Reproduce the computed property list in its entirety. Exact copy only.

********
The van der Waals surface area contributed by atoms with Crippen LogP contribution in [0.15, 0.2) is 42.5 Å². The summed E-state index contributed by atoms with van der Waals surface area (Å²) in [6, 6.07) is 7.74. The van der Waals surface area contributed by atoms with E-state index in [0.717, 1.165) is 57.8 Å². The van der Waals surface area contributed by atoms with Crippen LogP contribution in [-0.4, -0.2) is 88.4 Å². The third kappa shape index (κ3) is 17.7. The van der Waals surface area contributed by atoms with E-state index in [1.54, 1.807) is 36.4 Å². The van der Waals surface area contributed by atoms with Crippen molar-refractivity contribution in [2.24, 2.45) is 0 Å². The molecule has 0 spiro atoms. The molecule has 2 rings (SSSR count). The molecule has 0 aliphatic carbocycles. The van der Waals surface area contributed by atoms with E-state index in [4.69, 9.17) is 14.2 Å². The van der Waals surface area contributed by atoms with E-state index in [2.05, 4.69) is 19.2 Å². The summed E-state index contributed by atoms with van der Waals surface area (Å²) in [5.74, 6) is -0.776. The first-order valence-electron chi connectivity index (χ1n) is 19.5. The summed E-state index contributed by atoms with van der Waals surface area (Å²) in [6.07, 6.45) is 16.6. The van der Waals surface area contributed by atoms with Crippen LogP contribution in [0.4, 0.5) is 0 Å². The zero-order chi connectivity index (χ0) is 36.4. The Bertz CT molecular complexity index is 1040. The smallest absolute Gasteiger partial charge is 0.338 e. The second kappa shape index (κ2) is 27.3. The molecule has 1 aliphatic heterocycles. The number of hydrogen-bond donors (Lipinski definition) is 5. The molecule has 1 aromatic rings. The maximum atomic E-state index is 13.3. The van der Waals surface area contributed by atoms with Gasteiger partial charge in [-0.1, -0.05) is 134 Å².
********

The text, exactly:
The van der Waals surface area contributed by atoms with Crippen LogP contribution in [0.15, 0.2) is 42.5 Å². The summed E-state index contributed by atoms with van der Waals surface area (Å²) in [6, 6.07) is 7.74. The van der Waals surface area contributed by atoms with E-state index in [0.717, 1.165) is 57.8 Å². The van der Waals surface area contributed by atoms with Crippen LogP contribution in [-0.4, -0.2) is 88.4 Å². The third kappa shape index (κ3) is 17.7. The van der Waals surface area contributed by atoms with E-state index in [1.54, 1.807) is 36.4 Å². The van der Waals surface area contributed by atoms with Crippen molar-refractivity contribution in [2.24, 2.45) is 0 Å². The molecule has 0 spiro atoms. The molecule has 2 rings (SSSR count). The molecule has 0 aliphatic carbocycles. The van der Waals surface area contributed by atoms with E-state index in [4.69, 9.17) is 14.2 Å². The van der Waals surface area contributed by atoms with E-state index in [2.05, 4.69) is 19.2 Å². The summed E-state index contributed by atoms with van der Waals surface area (Å²) in [5.74, 6) is -0.776. The first-order valence-electron chi connectivity index (χ1n) is 19.5. The summed E-state index contributed by atoms with van der Waals surface area (Å²) in [6.07, 6.45) is 16.6. The van der Waals surface area contributed by atoms with Crippen LogP contribution in [0.4, 0.5) is 0 Å². The zero-order chi connectivity index (χ0) is 36.4. The Bertz CT molecular complexity index is 1040. The smallest absolute Gasteiger partial charge is 0.338 e. The second kappa shape index (κ2) is 27.3. The molecule has 1 aliphatic heterocycles. The number of hydrogen-bond donors (Lipinski definition) is 5. The molecule has 1 aromatic rings. The maximum atomic E-state index is 13.3. The van der Waals surface area contributed by atoms with Gasteiger partial charge in [-0.1, -0.05) is 134 Å².